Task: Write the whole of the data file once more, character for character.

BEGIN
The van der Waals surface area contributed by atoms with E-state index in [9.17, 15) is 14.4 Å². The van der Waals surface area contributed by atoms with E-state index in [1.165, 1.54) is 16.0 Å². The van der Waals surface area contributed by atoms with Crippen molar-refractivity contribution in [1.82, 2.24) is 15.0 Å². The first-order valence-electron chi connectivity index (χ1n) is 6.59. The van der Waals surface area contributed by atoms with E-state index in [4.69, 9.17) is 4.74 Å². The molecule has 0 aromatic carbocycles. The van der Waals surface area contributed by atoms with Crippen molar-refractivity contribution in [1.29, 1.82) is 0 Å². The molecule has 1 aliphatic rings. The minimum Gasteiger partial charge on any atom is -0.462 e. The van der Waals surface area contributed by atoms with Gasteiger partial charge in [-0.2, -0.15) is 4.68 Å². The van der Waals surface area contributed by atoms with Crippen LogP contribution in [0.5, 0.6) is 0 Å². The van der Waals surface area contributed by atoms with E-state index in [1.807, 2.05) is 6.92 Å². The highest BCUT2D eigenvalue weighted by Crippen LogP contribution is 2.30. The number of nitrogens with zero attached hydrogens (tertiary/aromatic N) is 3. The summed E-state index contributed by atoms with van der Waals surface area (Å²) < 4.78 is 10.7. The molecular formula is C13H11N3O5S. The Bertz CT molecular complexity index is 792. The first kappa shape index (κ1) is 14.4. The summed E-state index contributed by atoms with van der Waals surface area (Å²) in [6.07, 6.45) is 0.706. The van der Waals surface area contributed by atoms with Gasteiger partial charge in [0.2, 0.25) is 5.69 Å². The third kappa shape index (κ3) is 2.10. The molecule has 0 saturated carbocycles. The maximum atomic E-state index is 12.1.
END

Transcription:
The van der Waals surface area contributed by atoms with E-state index in [9.17, 15) is 14.4 Å². The van der Waals surface area contributed by atoms with E-state index in [1.165, 1.54) is 16.0 Å². The van der Waals surface area contributed by atoms with Crippen molar-refractivity contribution in [1.82, 2.24) is 15.0 Å². The first-order valence-electron chi connectivity index (χ1n) is 6.59. The van der Waals surface area contributed by atoms with E-state index in [4.69, 9.17) is 4.74 Å². The molecule has 0 aromatic carbocycles. The van der Waals surface area contributed by atoms with Crippen molar-refractivity contribution in [1.29, 1.82) is 0 Å². The molecule has 1 aliphatic rings. The minimum Gasteiger partial charge on any atom is -0.462 e. The van der Waals surface area contributed by atoms with Gasteiger partial charge in [-0.2, -0.15) is 4.68 Å². The van der Waals surface area contributed by atoms with Crippen LogP contribution in [0.5, 0.6) is 0 Å². The van der Waals surface area contributed by atoms with E-state index in [1.807, 2.05) is 6.92 Å². The highest BCUT2D eigenvalue weighted by Crippen LogP contribution is 2.30. The number of nitrogens with zero attached hydrogens (tertiary/aromatic N) is 3. The summed E-state index contributed by atoms with van der Waals surface area (Å²) < 4.78 is 10.7. The molecular formula is C13H11N3O5S. The Bertz CT molecular complexity index is 792. The first kappa shape index (κ1) is 14.4. The summed E-state index contributed by atoms with van der Waals surface area (Å²) in [6.07, 6.45) is 0.706. The van der Waals surface area contributed by atoms with Gasteiger partial charge in [0.2, 0.25) is 5.69 Å². The third kappa shape index (κ3) is 2.10. The molecule has 0 saturated carbocycles. The maximum atomic E-state index is 12.1.